Preparing for take-off

By Jean Park

Sedona, Arizona is known for its rocky, yet beautiful landscape. The cliffs cast a jagged shadow across the “Red Rocks” and many plateaus. While trail hikers and passing drivers must look up towards the top of the rocks, Courtney Hazy ’11 flies her Cesna 172 over canyons and mountaintops, overlooking all of Sedona. Contrasting the calm and scenic land outside, the inside of Hazy’s small propeller plane is noisy and chaotic.

“I was freaking out. The landing strip was on a plateau and I had to land with turbulent winds that were rocking the plane back and forth. The tower told me to make a smooth u-turn, which was difficult to pull off, and because the strip was very narrow, I had to make sure the plane was perfectly aligned,” recalled Hazy.

She explained that her body movements determine the plane’s movements as well, which made her anxious. A nervous and airsick Hazy kept focus and with a little help from her flight instructor, she landed safely onto the plateau.

Hazy began taking flight lessons at the Embry-Riddle Aeronautical University as a 14 year old because her father and siblings encouraged her to try. Currently holding a student license, she hopes to move up to the highest rank and receive the private license, which allows pilots to fly anyone at anytime.

Hazy’s father, who began flying at 15, was always passionate about planes and has been flying for 53 years.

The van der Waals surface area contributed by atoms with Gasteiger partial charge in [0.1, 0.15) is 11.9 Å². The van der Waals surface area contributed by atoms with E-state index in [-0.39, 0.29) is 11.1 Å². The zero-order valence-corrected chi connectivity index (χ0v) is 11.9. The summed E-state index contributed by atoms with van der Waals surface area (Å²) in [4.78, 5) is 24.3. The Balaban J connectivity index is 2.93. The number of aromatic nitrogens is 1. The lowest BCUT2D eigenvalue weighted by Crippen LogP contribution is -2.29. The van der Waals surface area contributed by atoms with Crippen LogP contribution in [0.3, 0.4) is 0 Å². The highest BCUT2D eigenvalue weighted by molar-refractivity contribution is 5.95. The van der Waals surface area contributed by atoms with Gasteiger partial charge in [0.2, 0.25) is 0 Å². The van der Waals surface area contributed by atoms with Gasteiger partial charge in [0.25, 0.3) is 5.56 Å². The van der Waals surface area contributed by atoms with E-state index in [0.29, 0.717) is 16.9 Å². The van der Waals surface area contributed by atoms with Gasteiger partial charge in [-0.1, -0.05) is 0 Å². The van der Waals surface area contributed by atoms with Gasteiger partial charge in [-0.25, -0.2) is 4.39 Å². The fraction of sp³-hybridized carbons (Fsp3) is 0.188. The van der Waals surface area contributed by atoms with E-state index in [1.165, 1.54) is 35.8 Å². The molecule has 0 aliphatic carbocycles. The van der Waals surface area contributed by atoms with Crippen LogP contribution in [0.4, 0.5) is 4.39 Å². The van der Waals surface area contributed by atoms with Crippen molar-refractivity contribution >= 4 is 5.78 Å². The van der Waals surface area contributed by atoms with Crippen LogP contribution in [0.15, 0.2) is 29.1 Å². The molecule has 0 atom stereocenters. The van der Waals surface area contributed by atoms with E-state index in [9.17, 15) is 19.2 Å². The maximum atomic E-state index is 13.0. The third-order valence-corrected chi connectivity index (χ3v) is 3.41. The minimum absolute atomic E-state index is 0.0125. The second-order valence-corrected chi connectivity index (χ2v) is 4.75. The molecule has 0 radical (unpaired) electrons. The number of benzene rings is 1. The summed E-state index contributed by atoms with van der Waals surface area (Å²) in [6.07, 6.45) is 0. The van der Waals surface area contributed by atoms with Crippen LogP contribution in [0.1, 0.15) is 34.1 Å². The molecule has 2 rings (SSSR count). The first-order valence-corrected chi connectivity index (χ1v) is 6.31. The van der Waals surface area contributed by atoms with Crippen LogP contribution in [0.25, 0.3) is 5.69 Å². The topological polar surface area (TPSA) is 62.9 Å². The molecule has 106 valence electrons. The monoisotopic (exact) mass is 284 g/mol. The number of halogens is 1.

“The classes are a week long in the summer time and we would fly for an entire day. We’d also stop at different places in Arizona to get lunch,” explained Hazy.

Although flying as a hobby, is only a hobby, Hazy is a very devoted learner. She is only allowed to fly as far as Arizona and Utah, however, Hazy remembered a time when she and her father flew to Bora Bora in Tahiti, which is the farthest she has ever flown.

“A couple of years ago, when I first took off, I felt like everything was still new to me. I had to get full power and hit a certain speed before I got to the end of the runway. The throttle, which is the accelerator, got the plane to speed up very fast and even though I was scared at first, it was thrilling. When the plane lifted off the ground into the air, I was surprised, but also worried about changing the speeds,” said Hazy.

As an experienced pilot, Hazy will continue to advance into higher ranks, as she continues with more lessons and practice. Hazy explains that she is always a little intimidated because she is aware that a slight mistake can be severely damaging, but she claims that “it is worth it because it’s very fun and you get a feeling of freedom.”

Hazy hopes that she can someday fly her friends out for vacation in the future. As for holding a career as a pilot, Hazy laughed and said, “I’ll always fly just for the joy of it, not for making money.”